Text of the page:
the screws to them? My inclination is to say yes.”
A total of 935 carriers filed Bankruptcy in the first quarter of 2008, the highest number
sense the 2001 recession. Several carriers are currently in financial difficulty including
YRC, and SIAI (it’s Jevic Transportation division closed it’s doors last week after 27
years of doing business and doing $350 million in revenue in 2007). News releases from
other carriers like FedEx indicate that the dynamic fuel surcharges in place are not
keeping up with the price of the fuel increases and that an adjustment is pending.
What this all means to Shippers generally and ETS specifically is that we can now
conservatively estimate a minimum of a 3% increase in our transportation expenses for
the 2008/2009 fiscal year, not including the fuel surcharge. Our focus should be on
maintaining our current negotiated base rates and allow the fuel surcharge to float as we
now have it. We may have some further leverage with our carriers, especially if we
attempt to bundle the New Sunshine LLC’s total transportation spend. Market share is
becoming less important than sustained profitability and one possible way to avoid
increased transportation costs for the separate companies is to look at the entire New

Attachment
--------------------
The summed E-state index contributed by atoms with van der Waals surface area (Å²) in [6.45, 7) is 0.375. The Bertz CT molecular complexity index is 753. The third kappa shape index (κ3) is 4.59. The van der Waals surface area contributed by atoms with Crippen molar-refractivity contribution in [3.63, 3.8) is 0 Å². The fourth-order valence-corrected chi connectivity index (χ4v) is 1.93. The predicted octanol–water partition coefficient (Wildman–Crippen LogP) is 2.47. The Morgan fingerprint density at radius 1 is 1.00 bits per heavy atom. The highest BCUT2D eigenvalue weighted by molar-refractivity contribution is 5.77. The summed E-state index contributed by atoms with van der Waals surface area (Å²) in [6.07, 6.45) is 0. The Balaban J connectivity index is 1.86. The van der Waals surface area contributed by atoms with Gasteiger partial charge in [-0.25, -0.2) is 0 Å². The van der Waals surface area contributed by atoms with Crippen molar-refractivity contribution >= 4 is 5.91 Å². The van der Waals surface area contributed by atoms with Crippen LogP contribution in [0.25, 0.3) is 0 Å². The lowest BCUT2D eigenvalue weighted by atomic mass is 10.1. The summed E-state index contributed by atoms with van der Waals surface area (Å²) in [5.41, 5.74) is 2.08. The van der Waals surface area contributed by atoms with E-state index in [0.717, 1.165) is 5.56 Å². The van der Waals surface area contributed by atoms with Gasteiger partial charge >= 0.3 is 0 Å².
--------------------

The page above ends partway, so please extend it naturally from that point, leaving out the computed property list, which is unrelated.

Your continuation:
Sunshine LLC spend.
Another factor, on the small package side, is the current reorganization at DHL that
involves UPS and the USPS. DHL has aggressively priced its business in the past and
has nearly made it untouchable for UPS or FedEx to compete against. This may very
quickly disappear and cause small package rates to increase at the same levels as those on
the freight side. Further analysis of the proposed reorganization must be completed to
determine its affect.
David Barry, Vice President, Swift Transportation. Congressional Testimony before the
U.S. House of Representatives, April 24, 2008.
Tim Lynch, Executive Director, American Truckers Association, May 22, 2008.
Testimony at a meeting with members of Congress and the Consumer Energy Alliance at
Cannon House Office Building.
Energy Information Agency (EIA), http://www.eia.doe.gov/
Transport Topics Online, May 26, 2008 and the June 1, 2008,